Friday, November 28, 2008

Bandes Dessinées—Comics and Then Some

Who would have though that the French would be obsessed with comic books? Certainly not me, until I moved here and noticed that in any town of any noticeable size, there was at least one bookstore entirely dedicated to bandes dessinées, or BDs as they are called for short. Aside from noticing the crowds in the BD section at just about any Fnac bookstore, I never really followed up on this observation until just recently, when I wrote an article on the subject for a magazine. After having spent a few weeks boning up on Corto Maltese, Monsieur Jean, and Isaac the Pirate, I can now report that I have been converted to the cause. Because this peculiar literary form, when put in the right hands, can produce true works of art—or at the very least, excellent entertainment. We’re not talking superheros here. Nor are we really talking graphic novels, which are getting a lot of attention in the US, but seem a lot grimmer than their French BD cousins. American graphic novels also tend to be longer than BDs, which are large hardbound “albums” of about 50 pages. Then there’s the subject matter, which covers, well, just about everything. While there is a large volume of adventure series—ranging from the legendary Tintin, which is aimed at kids, to Largo Winch, which most definitely isn’t—there is also humor, history, science fiction, pornography, heroic fantasy, journalism, biography and even a BD version of the Bible.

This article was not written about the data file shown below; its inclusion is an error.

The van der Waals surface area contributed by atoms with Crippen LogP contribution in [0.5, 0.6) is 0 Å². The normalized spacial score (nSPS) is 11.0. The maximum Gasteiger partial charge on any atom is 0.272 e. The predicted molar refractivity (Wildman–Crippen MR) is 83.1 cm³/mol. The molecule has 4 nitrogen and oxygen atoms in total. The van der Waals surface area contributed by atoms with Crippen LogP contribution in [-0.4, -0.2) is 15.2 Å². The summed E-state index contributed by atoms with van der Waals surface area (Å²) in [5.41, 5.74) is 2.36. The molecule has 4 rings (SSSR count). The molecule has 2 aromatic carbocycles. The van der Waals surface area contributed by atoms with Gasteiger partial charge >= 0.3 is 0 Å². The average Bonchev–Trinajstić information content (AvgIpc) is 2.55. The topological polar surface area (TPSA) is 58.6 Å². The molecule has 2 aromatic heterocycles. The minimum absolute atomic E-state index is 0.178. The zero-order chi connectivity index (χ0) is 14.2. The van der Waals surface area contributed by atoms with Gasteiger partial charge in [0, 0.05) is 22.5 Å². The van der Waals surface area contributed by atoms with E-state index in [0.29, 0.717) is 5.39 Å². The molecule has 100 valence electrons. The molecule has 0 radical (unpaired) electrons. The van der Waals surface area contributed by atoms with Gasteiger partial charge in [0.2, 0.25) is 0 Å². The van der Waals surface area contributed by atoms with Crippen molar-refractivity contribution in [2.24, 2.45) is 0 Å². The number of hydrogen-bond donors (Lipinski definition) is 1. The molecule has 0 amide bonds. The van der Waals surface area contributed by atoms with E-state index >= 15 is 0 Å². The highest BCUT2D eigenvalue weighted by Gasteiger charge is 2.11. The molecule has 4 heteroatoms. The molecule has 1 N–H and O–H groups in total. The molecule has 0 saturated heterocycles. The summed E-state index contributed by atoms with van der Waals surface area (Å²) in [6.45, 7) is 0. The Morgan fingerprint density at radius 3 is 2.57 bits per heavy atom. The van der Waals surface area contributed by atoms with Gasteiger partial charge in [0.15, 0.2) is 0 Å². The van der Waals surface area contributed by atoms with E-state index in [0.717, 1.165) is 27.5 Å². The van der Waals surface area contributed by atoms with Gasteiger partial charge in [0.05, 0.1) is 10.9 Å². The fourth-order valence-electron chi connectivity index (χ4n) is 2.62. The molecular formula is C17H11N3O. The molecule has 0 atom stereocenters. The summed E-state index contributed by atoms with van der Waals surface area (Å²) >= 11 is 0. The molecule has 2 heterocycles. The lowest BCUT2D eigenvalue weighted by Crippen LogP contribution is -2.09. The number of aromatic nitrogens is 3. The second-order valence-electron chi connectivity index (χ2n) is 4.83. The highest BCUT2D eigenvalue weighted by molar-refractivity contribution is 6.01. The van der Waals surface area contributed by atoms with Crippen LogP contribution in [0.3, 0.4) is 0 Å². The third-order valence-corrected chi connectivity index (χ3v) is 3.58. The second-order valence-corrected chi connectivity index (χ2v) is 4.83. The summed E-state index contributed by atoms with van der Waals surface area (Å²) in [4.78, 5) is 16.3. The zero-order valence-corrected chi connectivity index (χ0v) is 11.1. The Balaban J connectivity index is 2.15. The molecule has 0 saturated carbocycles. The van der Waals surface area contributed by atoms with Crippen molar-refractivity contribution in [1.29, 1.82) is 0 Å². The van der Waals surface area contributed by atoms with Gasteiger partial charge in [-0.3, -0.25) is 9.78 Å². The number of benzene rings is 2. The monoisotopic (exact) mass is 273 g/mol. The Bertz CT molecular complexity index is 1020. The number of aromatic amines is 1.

And then there’s a whole bunch beautifully written and drawn stories that I don’t know how to classify except to say that they are part of a more recent, more thoughtful approach towards what they call here “the 9th art.” The most well-known of this bunch would probably be Marjane Satrapi’s Persepolis, which was recently made into a movie, but there are dozens, if not hundreds of other good writers (my personal fave for the moment is Joann Sfar, the author of The Rabbi’s Cat and Vampire Loves) out there who deserve international attention.

Many of these authors got their start at Le Festival International de la Bande Dessinée, a gigantic comics festival that takes place every January in Angoulême. Feeling intrigued, but don’t read French? Check out the English translations at NBM Publishing, Pantheon Graphic Novels, and Drawn & Quarterly, for starters…

No comments: